My letter to the editor from 5 February 2008 (5th continuation):
The worthy councillor Joseph of Arimathea dares to ask the victor Pilate for the intact corpse of Jesus and receives it in order to bury it worthily – just as the aged Priamos has the courage to ask Achill for the intact corpse of Hector and receives it, Iliad XXIV.
The resurrection of Jesus cannot be told by Mark (fake Mark’s conclusion), because the Iliad ends with the funeral celebrations for Hector.
My letter to the editor from 5 February 2008 (4th continuation):
In Galilee Mark compares Jesus to Achill, the strongest hero of the Greeks. Just as Achill only intervenes in the fighting after the death of his friend Patroclus, Jesus only begins the proclamation when his forerunner John the Baptist is imprisoned.
My letter to the editor from 5 February 2008 (3rd continuation):
Schrott is to be agreed when he draws the bow to the Gilgamesh epic: There, too, it is about the end of an age. It is the age of the constellation Taurus, the Heavenly Bull, which Gilgamesh kills in the middle of the epic (Table VI).
My letter to the editor from 5 February 2008 (2nd continuation):
The change from one spring constellation to the next meant a collapse of the old order and the beginning of a new era for ancient man.
Like a good historical novel, Homer’s Iliad describes the collapse of an old city-state system of rule and the beginning of a new age of natural and enterprising aristocratic warriors. It shows how the earthly order around the rich city state of Troy, which had been firmly established for a long time, came to an end with the inevitability of a clockwork.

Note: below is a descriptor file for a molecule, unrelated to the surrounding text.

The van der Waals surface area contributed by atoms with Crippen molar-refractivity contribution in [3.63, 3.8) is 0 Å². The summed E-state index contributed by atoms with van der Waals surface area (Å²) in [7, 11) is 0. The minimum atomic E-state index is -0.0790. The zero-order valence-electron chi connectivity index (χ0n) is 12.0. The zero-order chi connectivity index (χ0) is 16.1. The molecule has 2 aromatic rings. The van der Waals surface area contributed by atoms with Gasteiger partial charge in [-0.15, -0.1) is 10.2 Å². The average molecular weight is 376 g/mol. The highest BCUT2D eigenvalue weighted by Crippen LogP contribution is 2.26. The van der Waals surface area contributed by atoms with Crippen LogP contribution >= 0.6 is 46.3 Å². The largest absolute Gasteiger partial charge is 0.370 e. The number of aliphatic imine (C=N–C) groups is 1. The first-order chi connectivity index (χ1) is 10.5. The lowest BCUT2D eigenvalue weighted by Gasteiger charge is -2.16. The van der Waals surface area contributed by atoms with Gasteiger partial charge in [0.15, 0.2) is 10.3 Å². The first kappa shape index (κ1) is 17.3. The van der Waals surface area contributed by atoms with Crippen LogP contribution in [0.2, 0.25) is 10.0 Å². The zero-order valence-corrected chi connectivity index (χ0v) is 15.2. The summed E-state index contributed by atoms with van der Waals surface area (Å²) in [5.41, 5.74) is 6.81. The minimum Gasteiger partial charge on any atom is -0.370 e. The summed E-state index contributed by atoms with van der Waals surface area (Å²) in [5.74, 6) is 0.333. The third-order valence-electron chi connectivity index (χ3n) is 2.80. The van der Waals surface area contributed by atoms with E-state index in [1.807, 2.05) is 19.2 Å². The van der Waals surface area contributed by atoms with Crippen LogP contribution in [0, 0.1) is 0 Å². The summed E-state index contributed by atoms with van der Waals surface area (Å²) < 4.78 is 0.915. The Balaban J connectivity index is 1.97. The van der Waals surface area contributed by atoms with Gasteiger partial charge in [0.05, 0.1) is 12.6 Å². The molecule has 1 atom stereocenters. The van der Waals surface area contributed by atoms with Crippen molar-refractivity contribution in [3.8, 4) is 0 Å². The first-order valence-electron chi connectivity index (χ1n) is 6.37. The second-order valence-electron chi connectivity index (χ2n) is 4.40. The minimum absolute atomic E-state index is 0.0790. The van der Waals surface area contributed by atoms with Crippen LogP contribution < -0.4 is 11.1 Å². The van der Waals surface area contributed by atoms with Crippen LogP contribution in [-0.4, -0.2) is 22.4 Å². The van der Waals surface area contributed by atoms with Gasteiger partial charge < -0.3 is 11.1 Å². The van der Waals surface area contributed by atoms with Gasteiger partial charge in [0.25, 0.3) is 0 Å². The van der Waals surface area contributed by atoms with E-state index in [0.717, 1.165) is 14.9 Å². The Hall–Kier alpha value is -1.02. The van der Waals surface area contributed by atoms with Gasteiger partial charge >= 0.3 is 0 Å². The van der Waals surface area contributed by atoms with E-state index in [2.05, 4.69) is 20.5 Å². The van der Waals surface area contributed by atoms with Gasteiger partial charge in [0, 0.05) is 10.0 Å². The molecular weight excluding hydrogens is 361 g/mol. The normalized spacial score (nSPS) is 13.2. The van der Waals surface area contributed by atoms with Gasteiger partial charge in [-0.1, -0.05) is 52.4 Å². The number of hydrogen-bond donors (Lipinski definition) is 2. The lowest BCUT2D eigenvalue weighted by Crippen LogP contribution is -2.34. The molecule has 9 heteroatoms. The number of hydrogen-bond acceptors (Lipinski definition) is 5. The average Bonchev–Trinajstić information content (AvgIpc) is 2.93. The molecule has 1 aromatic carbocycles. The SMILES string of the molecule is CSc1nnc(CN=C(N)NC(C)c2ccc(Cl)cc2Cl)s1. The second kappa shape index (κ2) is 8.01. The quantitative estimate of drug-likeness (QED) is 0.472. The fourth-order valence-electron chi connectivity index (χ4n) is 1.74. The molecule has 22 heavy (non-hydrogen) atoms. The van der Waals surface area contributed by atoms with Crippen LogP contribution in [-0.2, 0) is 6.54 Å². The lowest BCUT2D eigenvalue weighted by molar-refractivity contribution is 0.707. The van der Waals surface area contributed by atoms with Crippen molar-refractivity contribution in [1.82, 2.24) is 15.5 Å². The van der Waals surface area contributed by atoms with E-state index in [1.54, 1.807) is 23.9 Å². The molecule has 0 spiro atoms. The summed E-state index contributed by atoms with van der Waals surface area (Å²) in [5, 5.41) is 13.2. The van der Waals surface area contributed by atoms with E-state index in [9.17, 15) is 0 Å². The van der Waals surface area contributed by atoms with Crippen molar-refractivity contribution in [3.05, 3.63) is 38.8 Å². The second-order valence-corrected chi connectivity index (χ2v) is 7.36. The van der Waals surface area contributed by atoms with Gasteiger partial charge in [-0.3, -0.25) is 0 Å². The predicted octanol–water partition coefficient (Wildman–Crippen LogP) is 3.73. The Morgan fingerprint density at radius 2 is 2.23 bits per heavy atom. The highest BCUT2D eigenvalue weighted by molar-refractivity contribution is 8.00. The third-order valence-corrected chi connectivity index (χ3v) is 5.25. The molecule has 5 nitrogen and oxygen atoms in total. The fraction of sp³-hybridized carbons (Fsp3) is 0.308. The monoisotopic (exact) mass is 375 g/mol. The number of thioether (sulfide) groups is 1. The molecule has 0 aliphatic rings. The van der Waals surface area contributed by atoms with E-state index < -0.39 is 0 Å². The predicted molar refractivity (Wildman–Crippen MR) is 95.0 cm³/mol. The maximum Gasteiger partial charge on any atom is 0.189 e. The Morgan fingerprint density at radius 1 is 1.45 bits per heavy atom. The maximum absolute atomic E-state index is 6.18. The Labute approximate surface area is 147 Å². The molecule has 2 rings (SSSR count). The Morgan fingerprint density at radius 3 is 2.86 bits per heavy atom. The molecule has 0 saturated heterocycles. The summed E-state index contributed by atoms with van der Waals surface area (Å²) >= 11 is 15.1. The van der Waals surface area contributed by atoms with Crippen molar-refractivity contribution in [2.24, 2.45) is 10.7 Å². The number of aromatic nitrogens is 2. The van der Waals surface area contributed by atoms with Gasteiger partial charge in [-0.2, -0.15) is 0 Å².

My letter to the editor of 5 February 2008 (continued):
As a result of precession the constellations shift. From about 4400 B.C. to 2200 B.C. the constellation “Taurus” was the spring constellation, from about 2200 B.C. until the birth of Christ the “Aries” (Aries Point). Afterwards it was until today the “Pisces”, which are replaced now by the “Aquarius” (Aquarius Age).
My letter to the editor of the Frankfurter Allgemeine Zeitung (on Raoul Schrott “Homers Geheimnis ist gelüftet” of 22 December 2007), published in the issue of 5 February 2008:
The Iliad of Homer cannot be understood in the history of literature without the older Gilgamesh epic. Likewise, the Gospel of Mark cannot be understood without the Iliad of Homer.
Raoul Schrott has again made me aware of the important mediating role Homer plays between the ancient oriental culture, whose myths he takes up, and the Hellenistic and Roman world, which celebrates him as a role model.